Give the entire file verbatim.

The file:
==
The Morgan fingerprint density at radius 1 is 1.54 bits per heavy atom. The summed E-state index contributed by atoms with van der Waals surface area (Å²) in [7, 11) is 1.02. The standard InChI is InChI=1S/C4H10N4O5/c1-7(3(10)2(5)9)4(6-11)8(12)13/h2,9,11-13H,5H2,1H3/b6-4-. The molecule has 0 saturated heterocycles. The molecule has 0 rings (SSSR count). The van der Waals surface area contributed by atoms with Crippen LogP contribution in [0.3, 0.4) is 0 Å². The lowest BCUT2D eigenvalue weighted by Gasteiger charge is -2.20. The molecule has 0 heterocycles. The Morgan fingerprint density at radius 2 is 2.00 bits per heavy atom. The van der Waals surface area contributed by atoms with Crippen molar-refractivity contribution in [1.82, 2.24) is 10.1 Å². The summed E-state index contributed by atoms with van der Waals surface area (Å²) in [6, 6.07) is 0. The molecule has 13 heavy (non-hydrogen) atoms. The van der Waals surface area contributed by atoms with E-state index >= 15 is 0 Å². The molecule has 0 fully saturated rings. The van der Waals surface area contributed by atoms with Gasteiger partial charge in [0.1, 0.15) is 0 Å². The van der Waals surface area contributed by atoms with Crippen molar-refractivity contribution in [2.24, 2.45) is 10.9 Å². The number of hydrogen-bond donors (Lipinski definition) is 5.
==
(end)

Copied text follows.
The Morgan fingerprint density at radius 1 is 1.54 bits per heavy atom. The summed E-state index contributed by atoms with van der Waals surface area (Å²) in [7, 11) is 1.02. The standard InChI is InChI=1S/C4H10N4O5/c1-7(3(10)2(5)9)4(6-11)8(12)13/h2,9,11-13H,5H2,1H3/b6-4-. The molecule has 0 saturated heterocycles. The molecule has 0 rings (SSSR count). The van der Waals surface area contributed by atoms with Crippen LogP contribution in [0.3, 0.4) is 0 Å². The lowest BCUT2D eigenvalue weighted by Gasteiger charge is -2.20. The molecule has 0 heterocycles. The Morgan fingerprint density at radius 2 is 2.00 bits per heavy atom. The van der Waals surface area contributed by atoms with Crippen molar-refractivity contribution in [1.82, 2.24) is 10.1 Å². The summed E-state index contributed by atoms with van der Waals surface area (Å²) in [6, 6.07) is 0. The molecule has 13 heavy (non-hydrogen) atoms. The van der Waals surface area contributed by atoms with E-state index >= 15 is 0 Å². The molecule has 0 fully saturated rings. The van der Waals surface area contributed by atoms with Gasteiger partial charge in [0.1, 0.15) is 0 Å². The van der Waals surface area contributed by atoms with Crippen molar-refractivity contribution in [2.24, 2.45) is 10.9 Å². The number of hydrogen-bond donors (Lipinski definition) is 5.